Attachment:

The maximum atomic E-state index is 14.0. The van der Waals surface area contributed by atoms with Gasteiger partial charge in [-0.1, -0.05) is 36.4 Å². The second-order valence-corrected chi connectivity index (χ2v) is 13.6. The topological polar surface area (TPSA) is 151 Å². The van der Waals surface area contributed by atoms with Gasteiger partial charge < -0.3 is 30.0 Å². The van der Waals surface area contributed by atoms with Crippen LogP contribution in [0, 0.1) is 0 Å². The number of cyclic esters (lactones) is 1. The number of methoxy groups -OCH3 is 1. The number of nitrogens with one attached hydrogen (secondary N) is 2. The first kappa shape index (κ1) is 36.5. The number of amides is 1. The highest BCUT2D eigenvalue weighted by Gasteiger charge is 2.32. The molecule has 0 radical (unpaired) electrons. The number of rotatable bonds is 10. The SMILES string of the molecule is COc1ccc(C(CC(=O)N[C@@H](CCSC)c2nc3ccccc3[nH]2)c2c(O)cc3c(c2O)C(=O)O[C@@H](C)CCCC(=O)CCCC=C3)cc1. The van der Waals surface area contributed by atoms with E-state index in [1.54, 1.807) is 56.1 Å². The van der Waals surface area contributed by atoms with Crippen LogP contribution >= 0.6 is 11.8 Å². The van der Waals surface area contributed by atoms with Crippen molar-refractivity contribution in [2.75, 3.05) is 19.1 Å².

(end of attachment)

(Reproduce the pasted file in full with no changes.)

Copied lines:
The maximum atomic E-state index is 14.0. The van der Waals surface area contributed by atoms with Gasteiger partial charge in [-0.1, -0.05) is 36.4 Å². The second-order valence-corrected chi connectivity index (χ2v) is 13.6. The topological polar surface area (TPSA) is 151 Å². The van der Waals surface area contributed by atoms with Gasteiger partial charge < -0.3 is 30.0 Å². The van der Waals surface area contributed by atoms with Crippen LogP contribution in [0, 0.1) is 0 Å². The number of cyclic esters (lactones) is 1. The number of methoxy groups -OCH3 is 1. The number of nitrogens with one attached hydrogen (secondary N) is 2. The first kappa shape index (κ1) is 36.5. The number of amides is 1. The highest BCUT2D eigenvalue weighted by Gasteiger charge is 2.32. The molecule has 0 radical (unpaired) electrons. The number of rotatable bonds is 10. The SMILES string of the molecule is COc1ccc(C(CC(=O)N[C@@H](CCSC)c2nc3ccccc3[nH]2)c2c(O)cc3c(c2O)C(=O)O[C@@H](C)CCCC(=O)CCCC=C3)cc1. The van der Waals surface area contributed by atoms with E-state index in [1.54, 1.807) is 56.1 Å². The van der Waals surface area contributed by atoms with Crippen LogP contribution >= 0.6 is 11.8 Å². The van der Waals surface area contributed by atoms with Crippen molar-refractivity contribution in [2.75, 3.05) is 19.1 Å².